They are warning that without this action, rural services face meltdown as spending is cut, housing will outprice all but the wealthiest, and rural wages will continue to lag as much as 20% behind urban averages
The Rural Coalition has published The Rural Challenge, a report outlining detailed proposals to give local people, entrepreneurs, community groups and councils the ability to bring about positive change that will ensure a thriving future for the countryside. The report is being billed as a blueprint for delivering the Big Society in the small places which are at huge risk unless action is taken now.
The Rural Challenge report sets out detailed propositions for taking on five key challenges facing the countryside – meeting rural housing need, building thriving economies, delivering good rural services, creating flourishing market towns and empowering local communities. The Rural Coalition, chaired by Lord Taylor of Goss Moor, believes this can be achieved by letting communities seize the initiative.
Key recommendations of the report include:
Urging the Government to give greater independence to local residents and councils to ensure that rural communities can continue to live and work, and therefore be the foundation of a beautiful and living countryside with a secure long-term economic future.
Scrapping plans for referendums in the Government’s Community Right to Build scheme which would require 90% community support before new, small scale development can go ahead in villages. The coalition says the requirement could wreck the aim of the Government’s proposals and create long lasting conflict within communities which brings local development to a halt. Instead, elected parish councils, empowered by a community-led plan, should be able to initiate small community-led developments, within a reinvigorated and localised planning system designed to meet local needs in keeping with the area.
That town hall planners, local councils and communities should be free to come up with innovative solutions to the rural affordable housing crisis. By reforming the Housing Revenue Account and allowing councils to keep money from selling council homes, local authorities will be freed to help address the urgent need for new housing for young families and low-income households in rural areas.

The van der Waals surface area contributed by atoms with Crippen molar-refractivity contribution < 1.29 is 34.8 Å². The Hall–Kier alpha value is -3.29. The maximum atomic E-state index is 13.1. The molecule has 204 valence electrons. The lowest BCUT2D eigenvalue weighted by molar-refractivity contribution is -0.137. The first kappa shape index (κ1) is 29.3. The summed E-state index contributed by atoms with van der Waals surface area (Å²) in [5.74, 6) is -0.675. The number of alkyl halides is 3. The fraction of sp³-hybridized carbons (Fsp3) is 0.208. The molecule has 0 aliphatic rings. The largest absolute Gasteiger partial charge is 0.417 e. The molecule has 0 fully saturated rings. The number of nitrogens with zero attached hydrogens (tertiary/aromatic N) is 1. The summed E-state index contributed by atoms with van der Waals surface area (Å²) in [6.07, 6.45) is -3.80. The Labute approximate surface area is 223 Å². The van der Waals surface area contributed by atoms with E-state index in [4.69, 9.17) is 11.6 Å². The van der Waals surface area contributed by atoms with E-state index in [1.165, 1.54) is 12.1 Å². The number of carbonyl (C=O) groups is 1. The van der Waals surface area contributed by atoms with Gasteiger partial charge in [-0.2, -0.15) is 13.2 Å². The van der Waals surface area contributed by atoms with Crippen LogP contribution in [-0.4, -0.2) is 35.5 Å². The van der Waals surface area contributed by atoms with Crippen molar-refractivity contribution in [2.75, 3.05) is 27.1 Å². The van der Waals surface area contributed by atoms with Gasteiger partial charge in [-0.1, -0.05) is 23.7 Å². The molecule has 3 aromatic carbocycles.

A call for the Government to take proper account of the impact of public sector funding cuts on rural areas before finalising the Comprehensive Spending Review in October. By allowing communities to share some of the savings the Government makes to public spending on services, communities would be empowered to develop innovative local alternatives through community provision – including community ownership of shops, Post Offices, pubs, broadband hubs, sustainable energy and local community transport.
Pressing for a radical transformation of planning practice to give communities the lead in planning for thriving and sustainable new neighbourhoods when market towns need to grow. Too often market towns in urban areas have been ringed with endless suburban style housing estates and business parks, without any sense of rural identity.
The coalition is made up of groups including the Local Government Association, Country Land & Business Association, Campaign to Protect Rural England and the Town & Country Planning Association.
Chairman Matthew Taylor, who authored the Taylor Review of affordable housing and rural economies in 2008, said:
“On its current course, with no change in policy and no commitment to action, much of the countryside is becoming part dormitory, part theme park and part retirement home.
“We need a fundamental change of approach at both national and local levels to give rural communities a more sustainable future. The rural coalition believes the Government’s commitment to localism and the Big Society opens the door to those reforms – but as yet there is a very real risk that in practice cuts will fall heaviest in rural communities which may lose services altogether, and opportunities will be missed to make rural communities prosper.
“For 50 years or more, policy has undervalued the countryside and failed to meet the needs of rural communities. The result is starkly apparent: rural communities have become increasingly less sustainable and less self-sufficient. Today we publish a blueprint for the Big Society in small places – if the Government is serious about localism, it should rise to the challenge."
The LGA’s Rural Commission Chairman, Cllr Andrew Bowles, said: “The proportion of affordable homes in rural areas is little more than half that in urban communities. If young families and low-income households are not able to access housing in villages, services like schools, buses and Post Offices become even less viable. Councils have long been calling for greater autonomy and freedom to manage the finances of their own housing. This will free them up to meet the unique needs and aspirations of the areas and people they are elected to represent.”
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